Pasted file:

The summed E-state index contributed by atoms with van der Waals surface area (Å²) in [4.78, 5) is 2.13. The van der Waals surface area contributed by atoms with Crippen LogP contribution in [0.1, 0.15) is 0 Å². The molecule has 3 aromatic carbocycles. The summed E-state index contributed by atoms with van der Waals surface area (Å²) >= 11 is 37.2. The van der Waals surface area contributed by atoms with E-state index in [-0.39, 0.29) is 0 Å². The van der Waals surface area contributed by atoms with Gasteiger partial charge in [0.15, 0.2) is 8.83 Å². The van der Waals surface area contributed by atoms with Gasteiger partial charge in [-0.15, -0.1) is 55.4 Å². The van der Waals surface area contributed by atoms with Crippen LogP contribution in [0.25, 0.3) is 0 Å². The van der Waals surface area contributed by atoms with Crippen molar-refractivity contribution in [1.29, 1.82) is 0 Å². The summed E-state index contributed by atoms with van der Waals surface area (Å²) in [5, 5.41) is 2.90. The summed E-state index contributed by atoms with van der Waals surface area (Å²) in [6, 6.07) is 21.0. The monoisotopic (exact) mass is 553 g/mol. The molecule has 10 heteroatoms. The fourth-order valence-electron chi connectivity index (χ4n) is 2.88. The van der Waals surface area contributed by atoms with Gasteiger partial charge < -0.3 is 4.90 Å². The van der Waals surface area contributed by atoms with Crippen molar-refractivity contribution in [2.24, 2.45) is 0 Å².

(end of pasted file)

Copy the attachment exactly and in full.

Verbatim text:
The summed E-state index contributed by atoms with van der Waals surface area (Å²) in [4.78, 5) is 2.13. The van der Waals surface area contributed by atoms with Crippen LogP contribution in [0.1, 0.15) is 0 Å². The molecule has 3 aromatic carbocycles. The summed E-state index contributed by atoms with van der Waals surface area (Å²) >= 11 is 37.2. The van der Waals surface area contributed by atoms with E-state index in [-0.39, 0.29) is 0 Å². The van der Waals surface area contributed by atoms with Gasteiger partial charge in [0.15, 0.2) is 8.83 Å². The van der Waals surface area contributed by atoms with Gasteiger partial charge in [-0.15, -0.1) is 55.4 Å². The van der Waals surface area contributed by atoms with Crippen LogP contribution in [0.25, 0.3) is 0 Å². The van der Waals surface area contributed by atoms with Crippen molar-refractivity contribution in [1.29, 1.82) is 0 Å². The summed E-state index contributed by atoms with van der Waals surface area (Å²) in [5, 5.41) is 2.90. The summed E-state index contributed by atoms with van der Waals surface area (Å²) in [6, 6.07) is 21.0. The monoisotopic (exact) mass is 553 g/mol. The molecule has 10 heteroatoms. The fourth-order valence-electron chi connectivity index (χ4n) is 2.88. The van der Waals surface area contributed by atoms with Gasteiger partial charge < -0.3 is 4.90 Å². The van der Waals surface area contributed by atoms with Crippen molar-refractivity contribution in [2.24, 2.45) is 0 Å².